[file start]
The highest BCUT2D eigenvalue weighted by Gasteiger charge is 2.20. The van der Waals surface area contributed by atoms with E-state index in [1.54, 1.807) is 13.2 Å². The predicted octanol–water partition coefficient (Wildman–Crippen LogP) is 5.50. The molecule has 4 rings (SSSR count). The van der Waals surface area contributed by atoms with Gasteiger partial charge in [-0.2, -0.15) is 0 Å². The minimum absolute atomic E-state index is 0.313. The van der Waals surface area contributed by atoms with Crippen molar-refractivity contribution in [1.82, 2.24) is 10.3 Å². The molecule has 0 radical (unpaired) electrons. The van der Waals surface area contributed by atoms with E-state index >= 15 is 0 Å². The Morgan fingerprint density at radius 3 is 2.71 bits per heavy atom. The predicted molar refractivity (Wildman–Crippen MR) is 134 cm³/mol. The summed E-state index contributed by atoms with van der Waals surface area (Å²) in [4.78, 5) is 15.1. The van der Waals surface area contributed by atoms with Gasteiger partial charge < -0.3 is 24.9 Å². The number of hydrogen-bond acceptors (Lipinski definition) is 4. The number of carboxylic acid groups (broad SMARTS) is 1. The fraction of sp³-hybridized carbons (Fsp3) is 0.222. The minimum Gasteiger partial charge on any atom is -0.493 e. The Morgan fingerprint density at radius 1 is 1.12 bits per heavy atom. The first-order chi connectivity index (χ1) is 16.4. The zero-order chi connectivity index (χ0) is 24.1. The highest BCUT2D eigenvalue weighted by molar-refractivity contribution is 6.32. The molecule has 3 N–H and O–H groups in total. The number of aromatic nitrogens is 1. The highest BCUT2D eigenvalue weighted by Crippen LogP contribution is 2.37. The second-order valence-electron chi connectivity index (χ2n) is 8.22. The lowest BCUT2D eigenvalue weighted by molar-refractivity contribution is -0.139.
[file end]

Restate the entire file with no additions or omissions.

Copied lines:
The highest BCUT2D eigenvalue weighted by Gasteiger charge is 2.20. The van der Waals surface area contributed by atoms with E-state index in [1.54, 1.807) is 13.2 Å². The predicted octanol–water partition coefficient (Wildman–Crippen LogP) is 5.50. The molecule has 4 rings (SSSR count). The van der Waals surface area contributed by atoms with Gasteiger partial charge in [-0.2, -0.15) is 0 Å². The minimum absolute atomic E-state index is 0.313. The van der Waals surface area contributed by atoms with Crippen molar-refractivity contribution in [1.82, 2.24) is 10.3 Å². The molecule has 0 radical (unpaired) electrons. The van der Waals surface area contributed by atoms with E-state index >= 15 is 0 Å². The Morgan fingerprint density at radius 3 is 2.71 bits per heavy atom. The predicted molar refractivity (Wildman–Crippen MR) is 134 cm³/mol. The summed E-state index contributed by atoms with van der Waals surface area (Å²) in [4.78, 5) is 15.1. The van der Waals surface area contributed by atoms with Gasteiger partial charge < -0.3 is 24.9 Å². The number of hydrogen-bond acceptors (Lipinski definition) is 4. The number of carboxylic acid groups (broad SMARTS) is 1. The fraction of sp³-hybridized carbons (Fsp3) is 0.222. The minimum Gasteiger partial charge on any atom is -0.493 e. The Morgan fingerprint density at radius 1 is 1.12 bits per heavy atom. The first-order chi connectivity index (χ1) is 16.4. The zero-order chi connectivity index (χ0) is 24.1. The highest BCUT2D eigenvalue weighted by molar-refractivity contribution is 6.32. The molecule has 3 N–H and O–H groups in total. The number of aromatic nitrogens is 1. The highest BCUT2D eigenvalue weighted by Crippen LogP contribution is 2.37. The second-order valence-electron chi connectivity index (χ2n) is 8.22. The lowest BCUT2D eigenvalue weighted by molar-refractivity contribution is -0.139.